The Invitation (2016)

The-InvitationA man and his new girlfriend receive a very official invitation to a fancy dinner party at his previous home and given by his ex and her new man.  There he gets to see friends he’s not seen in a long time and meet a new duo.  As he suspects something is not quite right, events unfold strengthening his suspicions.

Written by Phil Hay and Matt Manfredi and directed by Karyn Kusama, The Invitation is a super slow burn of a film that builds its characters well, the leads in particular, and establishes their relationships before throwing a wrench in the party procedures which changes how people act and interact, showing a new side to their personality until things go haywire for them and they are forced to work together.  The film takes its time establishing everything and the payoff is absolutely worth the time invested. As most of the film takes place in one house with most characters present at all times, the casting is very important.

Sig De Miguel and Stephen Vincent chose the cast meticulously.  This cast is led by Logan Marshall-Green as Will, the man who receives the titular invitation.  He gives a captivating performance as a man who is conflicted by his instincts and the care he still has for his ex.  He shows this clearly and adds a touch of possible paranoia to create a layered character the viewer cares about.  As his possibly crazy Eden, actress Tammy Blanchard is stunning and nuanced.  She makes the viewer care like Will, even when she does rather insane things.  The rest of the cast is also talented and invested in their characters with Emayatzy Corinealdi and Lindsay Burdge both shining as Kira, Will’s girlfriend, and Sadie, the unknown woman having joined the group, respectively.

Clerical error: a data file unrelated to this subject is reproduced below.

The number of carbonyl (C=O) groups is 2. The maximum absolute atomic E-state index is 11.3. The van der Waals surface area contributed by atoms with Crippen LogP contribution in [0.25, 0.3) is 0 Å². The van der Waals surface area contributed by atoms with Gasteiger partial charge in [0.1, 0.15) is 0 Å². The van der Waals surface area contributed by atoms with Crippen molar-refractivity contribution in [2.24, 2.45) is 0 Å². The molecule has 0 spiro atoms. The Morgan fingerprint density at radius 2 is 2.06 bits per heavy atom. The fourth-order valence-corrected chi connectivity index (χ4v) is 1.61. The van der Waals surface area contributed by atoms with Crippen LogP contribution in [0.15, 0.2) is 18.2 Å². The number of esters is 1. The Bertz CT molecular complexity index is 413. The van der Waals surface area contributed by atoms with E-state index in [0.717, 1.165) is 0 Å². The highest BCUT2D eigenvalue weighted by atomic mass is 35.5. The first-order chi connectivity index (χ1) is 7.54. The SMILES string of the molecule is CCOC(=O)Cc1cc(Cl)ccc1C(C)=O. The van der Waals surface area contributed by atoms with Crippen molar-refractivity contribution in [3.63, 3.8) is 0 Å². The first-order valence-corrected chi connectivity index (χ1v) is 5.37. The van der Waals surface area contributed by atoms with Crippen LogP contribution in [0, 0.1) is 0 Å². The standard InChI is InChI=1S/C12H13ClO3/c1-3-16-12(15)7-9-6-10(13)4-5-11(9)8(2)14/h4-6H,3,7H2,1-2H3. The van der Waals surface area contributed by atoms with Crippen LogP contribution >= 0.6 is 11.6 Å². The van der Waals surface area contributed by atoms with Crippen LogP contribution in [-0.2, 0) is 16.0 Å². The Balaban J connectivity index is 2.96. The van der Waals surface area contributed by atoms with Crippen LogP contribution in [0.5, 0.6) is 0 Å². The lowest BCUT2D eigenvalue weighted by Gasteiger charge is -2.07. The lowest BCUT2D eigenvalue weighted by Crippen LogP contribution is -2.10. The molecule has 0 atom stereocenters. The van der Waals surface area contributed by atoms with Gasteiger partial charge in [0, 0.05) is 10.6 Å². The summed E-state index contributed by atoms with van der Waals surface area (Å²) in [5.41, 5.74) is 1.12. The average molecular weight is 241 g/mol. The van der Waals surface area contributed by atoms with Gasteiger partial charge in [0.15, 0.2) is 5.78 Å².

The use of one house as the location for most of the film works to The Invitation’s advantage, setting a cozy, warm, homey feeling at first and slowly turning this into a claustrophobic feeling as the story advances.  This ambiance is partially created in the way the shots are framed by cinematographer Bobby Shore.  The closing shot is beautiful with a tinge of eeriness, which emphasizes the whole mood of the film.

The effects in this film are minimal as the creep-factor and the suspense comes from the ambiance, actions, and what is said and not said.  That being said, the special effects done under coordinator Ryan Jenkins supervision and the visual effects done under supervisors Greg M. Silverman and Tim LeDoux add just the right extra little something, creating effects that fit in the film seamlessly.

The Invitation is a slow burn suspense/thriller that takes its time building its characters and their relationships until the perfect time to rattle everything and create a satisfying result to all the building up.  Its final shot adds an extra layer of bang for their buck.